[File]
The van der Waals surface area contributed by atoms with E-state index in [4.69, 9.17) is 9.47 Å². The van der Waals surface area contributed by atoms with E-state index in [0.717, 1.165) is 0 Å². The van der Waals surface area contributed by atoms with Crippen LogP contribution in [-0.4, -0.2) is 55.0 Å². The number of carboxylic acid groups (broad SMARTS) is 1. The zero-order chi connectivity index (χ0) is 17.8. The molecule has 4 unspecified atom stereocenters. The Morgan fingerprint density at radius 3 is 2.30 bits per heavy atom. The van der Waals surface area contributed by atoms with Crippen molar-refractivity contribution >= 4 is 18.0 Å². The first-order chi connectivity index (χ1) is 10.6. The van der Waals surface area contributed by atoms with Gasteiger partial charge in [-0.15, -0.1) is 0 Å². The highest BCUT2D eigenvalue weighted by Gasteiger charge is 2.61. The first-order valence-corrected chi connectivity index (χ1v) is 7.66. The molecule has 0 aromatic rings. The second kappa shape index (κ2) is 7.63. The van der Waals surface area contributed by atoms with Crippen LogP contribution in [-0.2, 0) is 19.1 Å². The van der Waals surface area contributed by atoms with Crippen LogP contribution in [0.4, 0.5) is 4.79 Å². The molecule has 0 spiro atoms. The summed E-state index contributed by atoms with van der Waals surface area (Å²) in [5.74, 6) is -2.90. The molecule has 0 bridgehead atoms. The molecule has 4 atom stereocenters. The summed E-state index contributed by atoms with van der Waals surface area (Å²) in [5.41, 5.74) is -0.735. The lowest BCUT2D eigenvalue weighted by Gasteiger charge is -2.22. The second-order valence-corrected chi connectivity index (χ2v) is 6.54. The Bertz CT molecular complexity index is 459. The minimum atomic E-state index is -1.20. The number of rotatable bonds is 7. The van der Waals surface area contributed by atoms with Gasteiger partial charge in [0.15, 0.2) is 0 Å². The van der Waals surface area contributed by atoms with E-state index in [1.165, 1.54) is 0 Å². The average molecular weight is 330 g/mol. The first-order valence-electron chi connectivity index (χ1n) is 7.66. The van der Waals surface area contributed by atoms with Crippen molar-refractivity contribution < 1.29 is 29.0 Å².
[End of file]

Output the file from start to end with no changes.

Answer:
The van der Waals surface area contributed by atoms with E-state index in [4.69, 9.17) is 9.47 Å². The van der Waals surface area contributed by atoms with E-state index in [0.717, 1.165) is 0 Å². The van der Waals surface area contributed by atoms with Crippen LogP contribution in [-0.4, -0.2) is 55.0 Å². The number of carboxylic acid groups (broad SMARTS) is 1. The zero-order chi connectivity index (χ0) is 17.8. The molecule has 4 unspecified atom stereocenters. The Morgan fingerprint density at radius 3 is 2.30 bits per heavy atom. The van der Waals surface area contributed by atoms with Crippen molar-refractivity contribution >= 4 is 18.0 Å². The first-order chi connectivity index (χ1) is 10.6. The van der Waals surface area contributed by atoms with Gasteiger partial charge in [-0.15, -0.1) is 0 Å². The highest BCUT2D eigenvalue weighted by Gasteiger charge is 2.61. The first-order valence-corrected chi connectivity index (χ1v) is 7.66. The molecule has 0 aromatic rings. The second kappa shape index (κ2) is 7.63. The van der Waals surface area contributed by atoms with Crippen LogP contribution in [-0.2, 0) is 19.1 Å². The van der Waals surface area contributed by atoms with Crippen LogP contribution in [0.4, 0.5) is 4.79 Å². The molecule has 0 spiro atoms. The summed E-state index contributed by atoms with van der Waals surface area (Å²) in [5.74, 6) is -2.90. The molecule has 0 bridgehead atoms. The molecule has 4 atom stereocenters. The summed E-state index contributed by atoms with van der Waals surface area (Å²) in [5.41, 5.74) is -0.735. The lowest BCUT2D eigenvalue weighted by Gasteiger charge is -2.22. The second-order valence-corrected chi connectivity index (χ2v) is 6.54. The Bertz CT molecular complexity index is 459. The minimum atomic E-state index is -1.20. The number of rotatable bonds is 7. The van der Waals surface area contributed by atoms with Gasteiger partial charge in [0.15, 0.2) is 0 Å². The van der Waals surface area contributed by atoms with E-state index in [1.165, 1.54) is 0 Å². The average molecular weight is 330 g/mol. The first-order valence-electron chi connectivity index (χ1n) is 7.66. The van der Waals surface area contributed by atoms with Crippen molar-refractivity contribution < 1.29 is 29.0 Å².